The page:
Federal Election 2019: What are the implications for the property industry?
With the Federal election officially called for 18 May, the outcome of the election has quickly become a major talking point throughout the property and development industry – especially as we think about what each potential outcome may mean for the industry over the next few years.
Amid fallout from the banking royal commission, tighter APRA regulations and the cooling national housing market, the looming federal election is being held in a time of uncertainty within the property market. So, what can developers expect from a Labor or Liberal victory, and what implications might a hung parliament have?
A Liberal Party Victory
Having been the former Treasurer and member of the Property Council of Australia, current Prime Minister Scott Morrison understands better than most the implications that governmental changes in the property and development industry can have for buyers, sellers and investors in the housing market.
Morrison’s government is in fierce support of APRA macroprudential controls that have regulated the Australian property industry over the past five years. The Prime Minister has backed APRA’s three main tools that have deflated the nation’s hot housing market, including a 10 per cent cap on investor lending growth in 2014, a 30 per cent limit on interest-only loans in 2017, and ongoing closer inspection of borrower income and expenses.
Historically, Liberal policies on housing affordability have centred around increasing supply and planning reform. The Liberal Party have introduced measures such as allowing first home buyers to contribute more of their super to purchasing property and charging foreign investors extra for unoccupied properties.
If Liberal claims victory in the federal election, Australian home buyers can build a deposit within their superannuation, aided by yearly voluntary contributions of up to $15,000. Stamp duty will also be halved on home purchases up to $400,000 for first-time buyers.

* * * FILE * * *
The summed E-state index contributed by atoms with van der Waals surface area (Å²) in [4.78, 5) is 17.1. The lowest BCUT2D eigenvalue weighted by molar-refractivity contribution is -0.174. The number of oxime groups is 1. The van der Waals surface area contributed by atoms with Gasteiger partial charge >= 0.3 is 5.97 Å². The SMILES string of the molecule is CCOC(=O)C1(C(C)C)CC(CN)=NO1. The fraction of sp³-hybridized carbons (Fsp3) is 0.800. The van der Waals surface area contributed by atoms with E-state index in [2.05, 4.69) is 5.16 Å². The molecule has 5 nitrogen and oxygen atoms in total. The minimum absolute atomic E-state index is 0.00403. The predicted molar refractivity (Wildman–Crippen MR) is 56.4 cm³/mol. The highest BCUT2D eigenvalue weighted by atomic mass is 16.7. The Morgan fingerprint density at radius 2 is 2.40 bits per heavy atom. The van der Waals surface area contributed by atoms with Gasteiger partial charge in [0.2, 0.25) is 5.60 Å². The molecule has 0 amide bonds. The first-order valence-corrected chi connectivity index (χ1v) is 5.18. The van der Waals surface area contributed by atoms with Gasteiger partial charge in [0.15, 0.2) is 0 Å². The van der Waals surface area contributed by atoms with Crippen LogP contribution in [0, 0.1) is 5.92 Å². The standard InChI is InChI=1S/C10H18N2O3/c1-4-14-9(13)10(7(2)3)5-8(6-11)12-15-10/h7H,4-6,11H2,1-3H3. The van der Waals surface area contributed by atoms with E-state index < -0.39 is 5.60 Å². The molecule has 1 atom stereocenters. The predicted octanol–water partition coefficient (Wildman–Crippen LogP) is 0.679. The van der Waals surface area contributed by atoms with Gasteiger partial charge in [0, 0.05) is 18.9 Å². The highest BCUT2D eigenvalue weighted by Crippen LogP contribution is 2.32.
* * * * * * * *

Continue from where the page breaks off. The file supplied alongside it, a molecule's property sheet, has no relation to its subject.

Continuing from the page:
Australians over 65 who want to downsize and sell their homes will receive a non-concessional contribution of up to $300,000 to their superannuation funds from the proceeds of the sale of their principal home.
For investors, negative gearing will continue but deductions for travel expenses relating to property investment will be disallowed, and foreign investors will face an annual charge of $5,000 if their property isn’t occupied within the first six months of ownership.
Housing conditions will likely stabilise in light of these incentives for investors. From now until July 2024, the Coalition intends to increase the threshold of the 32.5 per cent tax bracket, offering taxpayers substantial tax cuts.
However, Morrison is currently facing a federal election with the economy at its weakest and signs that consumers have already reacted to Australia’s folding housing market. The Guardian’s opinion poll shows that Labor currently remains ahead of the Morrison government on the two-party preferred measure 52 per cent to 48 per cent as at March 26.
A Labor Party Victory